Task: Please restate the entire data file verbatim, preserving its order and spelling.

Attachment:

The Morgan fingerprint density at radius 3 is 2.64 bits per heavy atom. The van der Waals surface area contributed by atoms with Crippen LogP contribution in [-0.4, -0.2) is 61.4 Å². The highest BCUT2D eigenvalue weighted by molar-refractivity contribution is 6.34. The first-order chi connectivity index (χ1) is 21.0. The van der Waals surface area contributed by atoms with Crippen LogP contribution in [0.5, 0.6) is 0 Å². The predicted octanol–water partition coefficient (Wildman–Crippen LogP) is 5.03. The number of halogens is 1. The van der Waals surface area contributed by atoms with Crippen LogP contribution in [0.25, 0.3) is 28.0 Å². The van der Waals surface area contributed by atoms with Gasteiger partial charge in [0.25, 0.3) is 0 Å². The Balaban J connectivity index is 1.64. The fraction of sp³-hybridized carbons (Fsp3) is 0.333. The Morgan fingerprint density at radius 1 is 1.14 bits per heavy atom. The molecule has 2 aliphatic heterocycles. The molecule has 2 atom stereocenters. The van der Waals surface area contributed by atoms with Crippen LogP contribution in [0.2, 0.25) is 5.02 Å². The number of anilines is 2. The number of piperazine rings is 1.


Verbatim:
The Morgan fingerprint density at radius 3 is 2.64 bits per heavy atom. The van der Waals surface area contributed by atoms with Crippen LogP contribution in [-0.4, -0.2) is 61.4 Å². The highest BCUT2D eigenvalue weighted by molar-refractivity contribution is 6.34. The first-order chi connectivity index (χ1) is 21.0. The van der Waals surface area contributed by atoms with Crippen LogP contribution in [0.5, 0.6) is 0 Å². The predicted octanol–water partition coefficient (Wildman–Crippen LogP) is 5.03. The number of halogens is 1. The van der Waals surface area contributed by atoms with Crippen LogP contribution in [0.25, 0.3) is 28.0 Å². The van der Waals surface area contributed by atoms with Gasteiger partial charge in [0.25, 0.3) is 0 Å². The Balaban J connectivity index is 1.64. The fraction of sp³-hybridized carbons (Fsp3) is 0.333. The Morgan fingerprint density at radius 1 is 1.14 bits per heavy atom. The molecule has 2 aliphatic heterocycles. The molecule has 2 atom stereocenters. The van der Waals surface area contributed by atoms with Crippen LogP contribution in [0.2, 0.25) is 5.02 Å². The number of anilines is 2. The number of piperazine rings is 1.